Upper Arlington City Schools News Article

August 22 update on archaeological work on Litchford cemetery site at UAHS

AUGUST 22, 2020 — An archaeological crew will be continuing their delicate work today to thoroughly investigate the site of the Litchford family cemetery in an area adjacent to the current high school.  


When the current high school was developed in the 1950s, about 30 bodies were exhumed from the Litchford Cemetery and moved to other cemeteries.  The district’s goal is to identify if any graves still remain and if any artifacts, such as headstones, from this important time in our history can be found.


In late July, the crew pulled back the asphalt and top layers of soil in an area of the parking lot adjacent to the existing building in order to learn more about a cemetery that once served as a final resting place for the family and friends of Pleasant Litchford. 


This week, the archaeological team returned to the site and has been excavating an adjacent area. The team has uncovered several soil anomalies that could be grave shafts. On Friday, August 21, the archaeological team uncovered a fully intact grave with a complete set of remains just northeast of the science wing. They also investigated several other grave sites, including one that had been completely exhumed in the 1950s and two that were partially exhumed at that time.


Superintendent Paul Imhoff, Ed.D., wrote in an email to Upper Arlington Schools families on Friday evening:


While we certainly knew finding human remains was a possibility, it has been a day of reflection for everyone involved. The cemetery and the people who were laid to rest there are an important part of our community’s history, and we are committed to honoring that history.


Work will continue at the site tomorrow.  We are thankful for our archaeological team’s expertise and compassion as they continue this delicate and important work.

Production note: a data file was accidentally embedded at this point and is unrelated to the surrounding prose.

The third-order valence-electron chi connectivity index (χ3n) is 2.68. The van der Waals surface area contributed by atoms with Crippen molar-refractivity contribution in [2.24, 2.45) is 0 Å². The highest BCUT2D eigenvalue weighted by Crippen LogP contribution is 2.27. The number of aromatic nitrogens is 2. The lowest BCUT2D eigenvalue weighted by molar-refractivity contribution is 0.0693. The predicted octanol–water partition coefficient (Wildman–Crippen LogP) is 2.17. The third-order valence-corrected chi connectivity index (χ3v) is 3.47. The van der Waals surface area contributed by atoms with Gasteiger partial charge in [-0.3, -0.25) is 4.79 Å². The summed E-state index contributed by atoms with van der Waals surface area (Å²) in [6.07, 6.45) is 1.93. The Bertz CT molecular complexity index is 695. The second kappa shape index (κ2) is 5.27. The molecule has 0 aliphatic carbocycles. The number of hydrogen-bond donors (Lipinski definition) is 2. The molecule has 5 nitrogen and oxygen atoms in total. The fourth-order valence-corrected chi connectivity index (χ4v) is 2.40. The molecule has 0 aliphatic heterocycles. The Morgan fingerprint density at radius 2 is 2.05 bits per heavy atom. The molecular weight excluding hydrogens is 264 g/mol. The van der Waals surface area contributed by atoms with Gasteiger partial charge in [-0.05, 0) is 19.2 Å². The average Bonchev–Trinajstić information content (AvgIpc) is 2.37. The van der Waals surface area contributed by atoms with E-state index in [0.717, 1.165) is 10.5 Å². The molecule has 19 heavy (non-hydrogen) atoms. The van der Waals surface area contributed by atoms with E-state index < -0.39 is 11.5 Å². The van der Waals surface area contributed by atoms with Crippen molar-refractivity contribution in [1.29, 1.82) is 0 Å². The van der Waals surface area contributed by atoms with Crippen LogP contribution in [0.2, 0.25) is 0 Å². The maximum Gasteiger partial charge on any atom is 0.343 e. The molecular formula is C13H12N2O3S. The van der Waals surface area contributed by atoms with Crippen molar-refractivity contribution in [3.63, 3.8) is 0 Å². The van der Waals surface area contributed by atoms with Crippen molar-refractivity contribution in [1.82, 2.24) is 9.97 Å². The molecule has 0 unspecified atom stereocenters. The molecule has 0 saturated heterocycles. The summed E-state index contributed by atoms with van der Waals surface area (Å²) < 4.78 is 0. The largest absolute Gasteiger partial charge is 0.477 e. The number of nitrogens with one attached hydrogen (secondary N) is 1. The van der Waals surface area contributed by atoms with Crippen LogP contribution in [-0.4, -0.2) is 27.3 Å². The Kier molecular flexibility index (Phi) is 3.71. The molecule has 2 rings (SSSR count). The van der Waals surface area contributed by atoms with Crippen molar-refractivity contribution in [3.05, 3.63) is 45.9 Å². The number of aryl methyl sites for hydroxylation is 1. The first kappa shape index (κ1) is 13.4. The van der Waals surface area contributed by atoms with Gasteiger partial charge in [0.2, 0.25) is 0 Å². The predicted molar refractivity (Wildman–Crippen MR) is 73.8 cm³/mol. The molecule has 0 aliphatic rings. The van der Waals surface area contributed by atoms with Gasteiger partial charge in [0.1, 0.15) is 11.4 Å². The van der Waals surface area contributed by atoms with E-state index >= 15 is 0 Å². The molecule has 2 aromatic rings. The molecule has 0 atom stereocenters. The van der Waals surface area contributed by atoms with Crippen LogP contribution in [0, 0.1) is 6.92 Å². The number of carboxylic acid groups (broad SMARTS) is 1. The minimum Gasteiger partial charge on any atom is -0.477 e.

We will partner with Mr. Litchford’s descendants and families who may have had ancestors buried at the site to properly honor those individuals and commemorate the history of the site. 


We will also continue to expand our curriculum to teach the full history of our community. We hope to have students, staff and community members join us as we work to create a memorial and find ways to continue to share this important part of our history.



Mr. Litchford was a master blacksmith who had been enslaved in Virginia.  After buying his own freedom and settling in the area that is now Upper Arlington, he built a successful business and purchased the land that is now home to the high school as well as Northam Park and Tremont Elementary School.  Among his many contributions to the area were establishing a school for African American children and being a founding member of the historic Second Baptist Church, which provided an important voice in the anti-slavery movement.


More information on the Litchford family is available in the book Secrets Under the Parking Lot by Diane Kelly Runyon and Kim Shoemaker Starr; the Upper Arlington Historical Society website, www.uahistory.org; and the Columbus Neighborhoods website, https://columbusneighborhoods.org.

← BACK
Print This Article
View text-based website